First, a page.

Ensuring accountability for past human rights violations in El Salvador
It has been nearly 40 years since Dorila Márquez survived the horrific attack that left hundreds dead, including her brothers, sisters, nieces and nephews.
“It was purely a miracle I survived,” she said. Márquez and a few others had hidden in her home when the soldiers came. Over the course of the day, Márquez heard the screams, gunshots and explosions. It wasn’t until she exited her home the next day that she saw the scale of the violence – burned homes and fields, dead livestock and so many burned bodies.
Over the course of three days, in December 1981, soldiers of the El Salvador Army murdered nearly 1,000 civilians in El Mozote and other northeastern towns. El Salvador’s civil war lasted from 1980 to 1992.
Survivors and families have spent years fighting for recognition, justice and reparations. Decades of denial of the massacre by former governments, a new administration and bureaucratic mazes have stalled the reparations process.
Since 2016, the OHCHR Regional Office for Central America, has been working in El Salvador to provide technical assistance and support in relation to transitional justice. The Office provides technical and legal support to the country’s Attorney General’s Office and civil society for the investigation and criminal prosecution of crimes against humanity and war crimes that were committed in the context of the armed conflict.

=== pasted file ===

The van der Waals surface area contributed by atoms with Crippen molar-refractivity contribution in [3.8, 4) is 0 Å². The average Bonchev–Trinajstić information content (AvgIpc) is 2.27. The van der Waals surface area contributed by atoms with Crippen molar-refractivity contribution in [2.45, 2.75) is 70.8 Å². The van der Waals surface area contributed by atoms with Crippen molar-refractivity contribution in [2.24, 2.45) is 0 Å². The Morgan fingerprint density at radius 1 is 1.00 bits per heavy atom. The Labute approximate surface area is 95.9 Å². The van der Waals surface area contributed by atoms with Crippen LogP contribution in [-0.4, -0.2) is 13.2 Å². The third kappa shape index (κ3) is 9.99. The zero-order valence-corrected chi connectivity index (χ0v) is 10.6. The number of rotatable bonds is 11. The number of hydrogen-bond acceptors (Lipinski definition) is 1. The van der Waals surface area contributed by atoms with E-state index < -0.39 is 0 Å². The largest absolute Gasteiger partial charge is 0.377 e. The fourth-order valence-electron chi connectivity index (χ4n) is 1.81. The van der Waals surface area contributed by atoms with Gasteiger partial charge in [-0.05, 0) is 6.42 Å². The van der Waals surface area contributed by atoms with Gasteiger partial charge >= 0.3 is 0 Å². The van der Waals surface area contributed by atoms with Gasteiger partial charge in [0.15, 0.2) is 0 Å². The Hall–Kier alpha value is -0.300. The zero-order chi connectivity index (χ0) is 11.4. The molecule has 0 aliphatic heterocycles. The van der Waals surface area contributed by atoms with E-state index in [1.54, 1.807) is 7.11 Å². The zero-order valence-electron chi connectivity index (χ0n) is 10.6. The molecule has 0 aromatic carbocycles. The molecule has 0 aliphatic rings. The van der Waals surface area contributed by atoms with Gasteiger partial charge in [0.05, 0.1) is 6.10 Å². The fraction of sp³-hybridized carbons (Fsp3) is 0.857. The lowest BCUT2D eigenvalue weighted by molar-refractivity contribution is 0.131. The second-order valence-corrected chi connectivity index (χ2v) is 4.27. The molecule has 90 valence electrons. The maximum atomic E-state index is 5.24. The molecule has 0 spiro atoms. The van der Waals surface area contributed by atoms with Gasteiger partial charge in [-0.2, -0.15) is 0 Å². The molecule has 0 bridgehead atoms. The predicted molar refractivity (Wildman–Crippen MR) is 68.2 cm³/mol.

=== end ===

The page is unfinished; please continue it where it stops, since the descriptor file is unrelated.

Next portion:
“It was only after the 2016 rejection by the Supreme Court of the 1993 amnesty law that victims and family members could envision getting justice and dream of the truth hopefully being known,” indicated Marlene Alejos, former Regional Representative for Central America and Head of the UN Regional Office.
Overturning the amnesty law made it possible to finally bring to trial those involved in the massacres. Julio César Larrama, from the Attorney General’s Office, said “this not only opened up the chance for prosecutions of those involved, but it also showed the need for better training on handling such cases.”
“We know that these events occurred many years ago, but if you talk to a victim of a serious violation of human rights it is as if those events occurred yesterday,” he said. “We do not want to cause double suffering and that is why we asked the UN Human Rights Office for support.”
Alejos said that one of the Office’s main contributions was the Attorney General’s 2018 adoption of the “Policy on Investigations and Criminal Prosecutions of Crimes against Humanity and War Crimes,” elaborated with technical support from the Office after consultation with survivors, civil society and prosecutors. The policy contains an action plan and toolkit to assist the Attorney General’s Office in the investigation and prosecution of transitional justice cases.
Larrama, who is the coordinator for prosecutors working on cases stemming from the armed conflict, said the UN Human Rights Office facilitated important information exchanges with counterparts from other countries in similar situations, such as Colombia and Guatemala.
“They had a much longer war than ours and have obtained very good results in the cases they have aired.”